How Online Retail has changed in the Last 5 Years
It’s likely that readers will harbour their own opinion about the fact that the first online purchase (20 years ago) was a Sting CD and that those opinions will spread into what online retail has meant for shopping and marketing in general. Whichever side of the fence you plant your flag the impact is undeniable. In two decades, the once non-existent practice of online shopping has gone through so many iterations and evolutions that it’s almost impossible for marketers to keep up.
The main change has been how truly powerful consumers have become. Where online shopping was once a hit or miss chamber of half-truths and all out misrepresentation by a faceless (and brand-less) entity, today’s digital retail experience is more personal, more targeted and far safer, with customers reasonably sure that they’ll be getting what they pay for.
The increasing sophistication of e-commerce platforms and the explosion of smartphones and apps has meant that the line between digital and reality has begun to blur. After smartphones hit the market in 2007, the whole paradigm of online shopping underwent a total revolution, ushering in the age of the seamless brand interaction.
Today, everything is – and must be – connected
Consumers develop complex and valuable relationships with brands online, relationships that they expect to be continued in store. This alone has probably been the most profound change in online retail since its iteration. It means that instead of becoming a separate retail channel that eliminates physical stores, the two options have merged and have to cohesively fulfil different consumer desires without disruption. In other words, the big surprise is that mobile devices have, against all predictions, begun to drive foot traffic to physical stores.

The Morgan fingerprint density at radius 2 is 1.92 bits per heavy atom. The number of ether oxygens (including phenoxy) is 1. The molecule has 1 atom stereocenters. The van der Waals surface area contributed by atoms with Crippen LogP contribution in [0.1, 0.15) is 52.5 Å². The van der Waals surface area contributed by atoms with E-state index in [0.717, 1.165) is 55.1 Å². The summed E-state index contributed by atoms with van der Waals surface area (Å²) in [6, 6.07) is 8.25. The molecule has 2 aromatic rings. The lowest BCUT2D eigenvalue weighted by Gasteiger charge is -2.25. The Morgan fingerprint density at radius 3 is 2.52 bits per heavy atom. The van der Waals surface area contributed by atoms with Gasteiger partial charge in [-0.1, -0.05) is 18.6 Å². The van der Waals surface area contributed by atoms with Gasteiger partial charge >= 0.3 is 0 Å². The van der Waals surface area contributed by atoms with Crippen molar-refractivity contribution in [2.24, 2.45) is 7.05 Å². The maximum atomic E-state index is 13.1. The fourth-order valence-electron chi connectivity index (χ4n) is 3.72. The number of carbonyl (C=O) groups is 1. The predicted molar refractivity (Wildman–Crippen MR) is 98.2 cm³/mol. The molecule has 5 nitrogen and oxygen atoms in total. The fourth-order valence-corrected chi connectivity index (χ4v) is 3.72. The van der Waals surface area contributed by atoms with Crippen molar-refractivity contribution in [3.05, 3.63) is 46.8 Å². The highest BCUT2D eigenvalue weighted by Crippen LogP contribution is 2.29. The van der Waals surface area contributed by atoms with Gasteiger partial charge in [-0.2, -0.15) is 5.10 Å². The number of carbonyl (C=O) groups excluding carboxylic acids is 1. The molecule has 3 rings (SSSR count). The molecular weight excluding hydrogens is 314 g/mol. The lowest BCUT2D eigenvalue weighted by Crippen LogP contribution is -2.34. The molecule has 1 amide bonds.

For brands and marketers that means developing new ways not just of collecting the wealth of data that consumers are prepared to part with, but harnessing it in a way that can create an uninterrupted world of enticing and relevant digital and physical interaction.
Take Adidas as an example
Working with their agency iProspect, Adidas determined to find out if mobile investment marketing was worth the money and whether clicks on their locator links actually led to any in-store sales. They found that for a mobile investment of $1 million, the value brought by store locator clicks in mobile ads generated an extra $1.6 million in sales.
Given that past form has shown that marketers have not generally been all that great at predicting what exactly any online activity will become, it’s hard to say where online retail will be in another five years. What is certain is that there is a world of opportunity for marketers prepared to think creatively about how consumers want to use online to engage with the world around them.
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